By Sadie Robinson
Downloading PDF. Please wait... Issue 2726

People really don’t trust the government, says attitudes survey

This article is over 3 years, 6 months old
Issue 2726
Who would trust them?
Who would trust them? (Pic: Number 10 on Flickr)

The latest British Social Attitudes survey has found “record lows” in the level of trust and confidence in the government.

Nearly four fifths, 79 percent, said that the political system in Britain needs “quite a lot” or “a great deal” of improvement. It’s the highest level ever recorded. In 2014 the figure was 63 percent.

The survey, published this week, said trust in the government has “fallen away significantly” since 2016. Soon after that year’s European Union (EU) referendum, 22 percent of people said they trust the government “most of the time” or “just about always”.

This was the highest level since 2007.

By 2019 this had fallen to 15 percent—“the lowest level recorded in over forty years”. And “more than two times as many people”—some 34 percent—also said they “almost never” trust the government.

Trust in the government has likely fallen even further since the survey was carried out last year, due to the Tory handling of the coronavirus crisis.

The survey also suggested that years of scapegoating of migrants and refugees has had an impact. But it also revealed a more complex set of ideas than the right wing stereotype that paints ordinary people as bigoted racists.

Some 62 percent of those surveyed said EU migrants should not have free movement, but should have to apply to come to Britain. Nearly two thirds also think that the same rules should apply to people from Britain who want to live and work in the EU.

The figures are high—but they have been higher in the past. In 2016, 74 percent said EU migrants should have to apply to come to Britain.


And for those surveyed, the idea of “skilled” workers seems to be funnelled through a prism of considering which jobs are actually useful.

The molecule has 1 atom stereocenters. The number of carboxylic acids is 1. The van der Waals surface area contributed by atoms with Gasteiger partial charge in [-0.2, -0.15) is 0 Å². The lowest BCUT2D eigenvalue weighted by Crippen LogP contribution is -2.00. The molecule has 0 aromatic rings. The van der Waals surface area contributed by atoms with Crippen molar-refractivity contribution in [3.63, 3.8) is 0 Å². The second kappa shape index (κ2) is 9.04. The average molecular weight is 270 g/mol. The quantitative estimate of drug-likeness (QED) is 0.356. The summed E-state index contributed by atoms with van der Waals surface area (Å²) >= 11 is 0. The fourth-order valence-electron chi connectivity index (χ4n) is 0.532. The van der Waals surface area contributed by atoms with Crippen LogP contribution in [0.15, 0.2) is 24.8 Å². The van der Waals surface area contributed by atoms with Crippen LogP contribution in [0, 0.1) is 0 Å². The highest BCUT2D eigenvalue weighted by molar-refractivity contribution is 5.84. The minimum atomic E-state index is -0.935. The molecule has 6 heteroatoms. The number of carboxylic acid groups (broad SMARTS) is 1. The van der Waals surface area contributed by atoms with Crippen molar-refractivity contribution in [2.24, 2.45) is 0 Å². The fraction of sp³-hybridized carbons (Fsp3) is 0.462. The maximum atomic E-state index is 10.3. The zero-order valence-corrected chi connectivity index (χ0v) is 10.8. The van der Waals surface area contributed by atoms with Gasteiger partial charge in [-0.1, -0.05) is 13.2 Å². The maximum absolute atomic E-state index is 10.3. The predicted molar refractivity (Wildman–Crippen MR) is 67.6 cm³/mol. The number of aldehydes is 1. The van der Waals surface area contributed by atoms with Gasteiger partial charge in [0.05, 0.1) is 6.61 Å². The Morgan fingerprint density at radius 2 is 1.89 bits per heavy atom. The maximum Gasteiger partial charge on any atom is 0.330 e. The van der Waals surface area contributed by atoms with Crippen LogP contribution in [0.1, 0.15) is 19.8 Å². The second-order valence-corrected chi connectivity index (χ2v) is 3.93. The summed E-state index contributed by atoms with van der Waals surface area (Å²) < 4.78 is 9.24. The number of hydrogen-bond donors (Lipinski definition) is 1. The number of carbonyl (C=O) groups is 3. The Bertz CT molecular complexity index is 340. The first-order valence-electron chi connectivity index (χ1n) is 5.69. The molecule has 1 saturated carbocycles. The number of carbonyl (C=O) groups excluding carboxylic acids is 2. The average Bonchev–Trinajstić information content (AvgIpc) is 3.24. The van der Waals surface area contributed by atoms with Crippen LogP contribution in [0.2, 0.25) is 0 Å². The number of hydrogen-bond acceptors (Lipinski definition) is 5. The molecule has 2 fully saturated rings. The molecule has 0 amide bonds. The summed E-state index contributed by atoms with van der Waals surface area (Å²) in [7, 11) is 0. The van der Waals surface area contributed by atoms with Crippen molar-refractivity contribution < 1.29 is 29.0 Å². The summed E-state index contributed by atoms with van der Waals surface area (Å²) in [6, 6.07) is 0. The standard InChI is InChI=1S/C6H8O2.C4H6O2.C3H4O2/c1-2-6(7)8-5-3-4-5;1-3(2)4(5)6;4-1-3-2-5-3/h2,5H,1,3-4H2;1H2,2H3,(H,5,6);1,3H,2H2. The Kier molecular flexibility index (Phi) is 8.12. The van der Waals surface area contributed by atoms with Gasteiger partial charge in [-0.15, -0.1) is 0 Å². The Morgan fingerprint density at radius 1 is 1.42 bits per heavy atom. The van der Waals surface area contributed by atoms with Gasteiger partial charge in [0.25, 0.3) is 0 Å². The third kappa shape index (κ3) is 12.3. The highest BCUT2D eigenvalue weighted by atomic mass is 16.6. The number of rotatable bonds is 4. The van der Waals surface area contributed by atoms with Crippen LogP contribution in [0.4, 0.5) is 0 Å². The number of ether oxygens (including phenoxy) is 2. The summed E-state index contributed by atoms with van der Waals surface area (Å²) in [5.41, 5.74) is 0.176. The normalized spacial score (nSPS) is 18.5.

The survey found that people “do not simply draw a distinction between ‘skilled’ and ‘unskilled’ workers”.

For instance, “While 80 percent believe doctors should be a high priority, only 18 percent say the same of bankers.”

And 60 percent said care workers should be a priority.

Those surveyed “also appear to back the principle of treating migrants the same irrespective of their country of origin”. And over half said there should be no minimum salary threshold for those wanting to come to Britain, or that it should be no more than £15,000 a year.

Right wingers hail Brexit as a chance to escape EU safety rules and other regulations that hinder profits. And they say those who backed Brexit were motivated by a desire to tear up these rules.


The survey’s findings suggest a different picture. It found “little appetite for more liberal regulations” on food production and sale, for instance.

Three quarters opposed the sale of chlorinated chicken, and nearly 90 percent opposed hormone treated beef. A majority also backed keeping a ban on growing genetically modified crops.

Professor Sir John Curtice is from the National Centre for Social Research which carried out the survey. He said, “There does not appear to be a widespread public clamour for a less strict regulatory regime.”

Leading Remainers suggest that, if the referendum was repeated, a majority would back staying in the EU. But the survey concluded that “it would seem unlikely that many voters will have changed their minds about the merits of Brexit”.

It also found that people appear to define themselves more by their attitude to the EU than by an affiliation to a political party.

British Social Attitudes survey shows Tory propaganda fails to remove support for poor
British Social Attitudes survey shows Tory propaganda fails to remove support for poor
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Just 7 percent said they were “very strongly” attached to a political party, while 45 percent were either a “very strong” Remainer or Leaver.

And more of those who voted Leave have strengthened their position. In 2018 41 percent of Leavers said they felt strongly attached to that identity. The figure in the latest report is 50 percent.

The headline figures on attitudes on freedom of movement will be used to justify more clampdowns. But Curtice said the survey didn’t indicate that most people back the Tories on immigration.

“Although most voters wish to see an end to freedom of movement—including many who voted Remain—the government’s immigration proposals would appear to be rather more restrictive than many voters would like,” he said.

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